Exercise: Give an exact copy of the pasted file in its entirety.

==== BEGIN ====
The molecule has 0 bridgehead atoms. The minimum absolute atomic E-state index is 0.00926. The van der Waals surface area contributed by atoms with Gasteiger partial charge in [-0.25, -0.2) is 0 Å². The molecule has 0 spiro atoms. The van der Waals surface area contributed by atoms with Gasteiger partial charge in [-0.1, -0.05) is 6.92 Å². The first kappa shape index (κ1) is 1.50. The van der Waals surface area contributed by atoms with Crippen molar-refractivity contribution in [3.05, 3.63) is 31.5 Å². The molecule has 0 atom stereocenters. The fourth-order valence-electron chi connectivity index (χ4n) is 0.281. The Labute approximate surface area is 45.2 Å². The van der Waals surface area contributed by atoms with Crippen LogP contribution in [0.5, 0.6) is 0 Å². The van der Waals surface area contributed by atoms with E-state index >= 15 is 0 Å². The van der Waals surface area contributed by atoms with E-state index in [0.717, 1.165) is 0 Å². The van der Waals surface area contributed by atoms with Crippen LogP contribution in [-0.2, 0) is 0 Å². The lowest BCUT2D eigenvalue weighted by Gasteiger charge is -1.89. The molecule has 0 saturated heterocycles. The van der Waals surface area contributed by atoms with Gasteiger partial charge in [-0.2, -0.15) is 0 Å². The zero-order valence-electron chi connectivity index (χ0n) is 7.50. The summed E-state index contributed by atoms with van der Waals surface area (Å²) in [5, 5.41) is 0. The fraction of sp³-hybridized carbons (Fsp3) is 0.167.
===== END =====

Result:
The molecule has 0 bridgehead atoms. The minimum absolute atomic E-state index is 0.00926. The van der Waals surface area contributed by atoms with Gasteiger partial charge in [-0.25, -0.2) is 0 Å². The molecule has 0 spiro atoms. The van der Waals surface area contributed by atoms with Gasteiger partial charge in [-0.1, -0.05) is 6.92 Å². The first kappa shape index (κ1) is 1.50. The van der Waals surface area contributed by atoms with Crippen molar-refractivity contribution in [3.05, 3.63) is 31.5 Å². The molecule has 0 atom stereocenters. The fourth-order valence-electron chi connectivity index (χ4n) is 0.281. The Labute approximate surface area is 45.2 Å². The van der Waals surface area contributed by atoms with Crippen LogP contribution in [0.5, 0.6) is 0 Å². The van der Waals surface area contributed by atoms with E-state index >= 15 is 0 Å². The van der Waals surface area contributed by atoms with E-state index in [0.717, 1.165) is 0 Å². The van der Waals surface area contributed by atoms with Crippen LogP contribution in [-0.2, 0) is 0 Å². The lowest BCUT2D eigenvalue weighted by Gasteiger charge is -1.89. The molecule has 0 saturated heterocycles. The van der Waals surface area contributed by atoms with Gasteiger partial charge in [-0.2, -0.15) is 0 Å². The zero-order valence-electron chi connectivity index (χ0n) is 7.50. The summed E-state index contributed by atoms with van der Waals surface area (Å²) in [5, 5.41) is 0. The fraction of sp³-hybridized carbons (Fsp3) is 0.167.